Palestinian Authority accuses Israel of stopping 1,000 doses intended for medical workers to blockaded Gaza Strip.
A shipment of 2,000 coronavirus vaccine doses donated by Russia entered the besieged Gaza Strip on Wednesday after Israel blocked it earlier this week.
Palestinian and Israeli officials said the shipment, sent by the Palestinian Authority (PA) from the occupied West Bank, included doses of Russia’s Sputnik V vaccine, enough to inoculate 1,000 people in a two-shot regimen.
“We will use the doses to vaccinate patients who had organ transplants and those who suffer kidney failure,” Majdi Dhair, a Gaza health ministry official, told Reuters news agency.
“Medical personnel will not be vaccinated this time as the shipment is not enough,” Dhair said.
Shipment of the vaccine, via Israel, to Gaza had drawn criticism from right-wing Israeli politicians who called on the government to make the transfer conditional on the release of two Israeli civilians believed to be held captive in Gaza and the return of the remains of two Israeli soldiers killed in the 2014 assault on Gaza by Israel.
But Israel, leading the world in the speed of its own vaccination programme, has also come under pressure from rights groups to do more to ensure vaccines reach Palestinians in territory it captured in the 1967 war.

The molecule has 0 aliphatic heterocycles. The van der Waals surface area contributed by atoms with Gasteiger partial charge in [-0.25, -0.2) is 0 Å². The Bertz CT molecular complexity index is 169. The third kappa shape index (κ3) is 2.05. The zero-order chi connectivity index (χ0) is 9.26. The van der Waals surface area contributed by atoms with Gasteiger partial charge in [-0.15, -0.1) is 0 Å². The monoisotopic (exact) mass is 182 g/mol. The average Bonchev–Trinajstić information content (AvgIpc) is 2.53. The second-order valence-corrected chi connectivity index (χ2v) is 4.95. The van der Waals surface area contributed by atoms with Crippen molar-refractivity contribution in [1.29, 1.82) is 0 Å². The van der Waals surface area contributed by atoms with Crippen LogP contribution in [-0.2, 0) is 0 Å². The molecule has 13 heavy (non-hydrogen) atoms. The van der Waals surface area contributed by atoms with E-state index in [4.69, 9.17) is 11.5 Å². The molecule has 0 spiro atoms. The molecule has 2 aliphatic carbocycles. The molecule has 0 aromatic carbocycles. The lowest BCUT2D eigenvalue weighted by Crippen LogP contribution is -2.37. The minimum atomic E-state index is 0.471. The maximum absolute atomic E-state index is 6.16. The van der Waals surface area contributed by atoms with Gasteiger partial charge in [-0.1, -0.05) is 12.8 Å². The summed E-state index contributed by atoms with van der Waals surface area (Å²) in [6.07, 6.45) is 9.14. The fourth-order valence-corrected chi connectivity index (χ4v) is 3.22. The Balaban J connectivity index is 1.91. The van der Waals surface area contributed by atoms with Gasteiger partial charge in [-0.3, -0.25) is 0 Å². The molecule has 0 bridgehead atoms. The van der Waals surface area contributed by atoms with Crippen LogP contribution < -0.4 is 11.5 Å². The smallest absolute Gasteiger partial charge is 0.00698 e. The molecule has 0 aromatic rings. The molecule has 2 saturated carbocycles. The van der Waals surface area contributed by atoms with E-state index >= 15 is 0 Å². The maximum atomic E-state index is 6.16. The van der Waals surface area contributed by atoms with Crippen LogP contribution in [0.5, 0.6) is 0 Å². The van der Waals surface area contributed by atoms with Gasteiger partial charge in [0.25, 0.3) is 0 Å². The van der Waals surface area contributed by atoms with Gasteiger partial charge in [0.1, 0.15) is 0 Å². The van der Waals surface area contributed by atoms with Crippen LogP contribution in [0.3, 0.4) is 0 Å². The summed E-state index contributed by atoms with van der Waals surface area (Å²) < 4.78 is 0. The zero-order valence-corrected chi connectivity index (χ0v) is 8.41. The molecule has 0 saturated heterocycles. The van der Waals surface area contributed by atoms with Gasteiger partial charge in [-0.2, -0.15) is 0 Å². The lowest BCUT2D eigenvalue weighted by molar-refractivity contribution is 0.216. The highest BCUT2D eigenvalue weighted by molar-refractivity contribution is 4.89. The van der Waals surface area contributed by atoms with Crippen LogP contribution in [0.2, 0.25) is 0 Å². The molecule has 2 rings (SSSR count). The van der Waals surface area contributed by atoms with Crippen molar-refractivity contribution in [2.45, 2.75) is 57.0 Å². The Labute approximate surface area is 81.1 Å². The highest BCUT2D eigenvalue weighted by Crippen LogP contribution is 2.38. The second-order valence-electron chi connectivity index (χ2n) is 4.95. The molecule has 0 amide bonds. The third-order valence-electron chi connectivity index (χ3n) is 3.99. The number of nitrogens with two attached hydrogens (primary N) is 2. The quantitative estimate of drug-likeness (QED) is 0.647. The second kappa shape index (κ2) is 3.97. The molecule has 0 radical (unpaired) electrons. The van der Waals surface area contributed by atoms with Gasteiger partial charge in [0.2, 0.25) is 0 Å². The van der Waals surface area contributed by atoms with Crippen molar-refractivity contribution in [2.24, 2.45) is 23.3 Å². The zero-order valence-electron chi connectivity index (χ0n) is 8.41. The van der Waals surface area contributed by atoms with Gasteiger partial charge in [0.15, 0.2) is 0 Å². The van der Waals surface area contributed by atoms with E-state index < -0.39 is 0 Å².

‘Making its way’
Israel’s defence ministry confirmed the shipment had departed to the coastal enclave, AFP news agency reported.
COGAT, the Israeli military body that runs civilian affairs in the occupied Palestinian territories, said the Sputnik V doses were being “transferred from the Palestinian Authority” in the occupied West Bank to Gaza following a delay to get Israeli political approval.
The delay highlights the challenges Palestinians face in inoculating citizens across the West Bank and Gaza – two geographically divided areas home to 5.2 million Palestinians.
Israel controls all entry and exit points to the West Bank and most of the coastal and land boundaries of the Gaza Strip, an enclave that Israeli troops and settlers left in 2005.
The PA has said it will share its vaccine supply with Gaza, where Hamas has been in power since a violent power struggle in 2007. This is the first time that the enclave, which is home to more than two million Palestinians, receives vaccines.
Authorities there have reported more than 53,000 infections and at least 537 deaths since the start of the pandemic.
Gaza has been under siege by both Israel and Egypt for more than a decade, during which time Israel launched three military assaults on the Strip, devastating much of coastal enclave’s infrastructure, including its healthcare facilities.
The PA began vaccinating front-line healthcare workers earlier this month with an initial procurement of 10,000 doses of the Sputnik V vaccine from Russia, as well as several thousand doses of the Moderna product via Israel.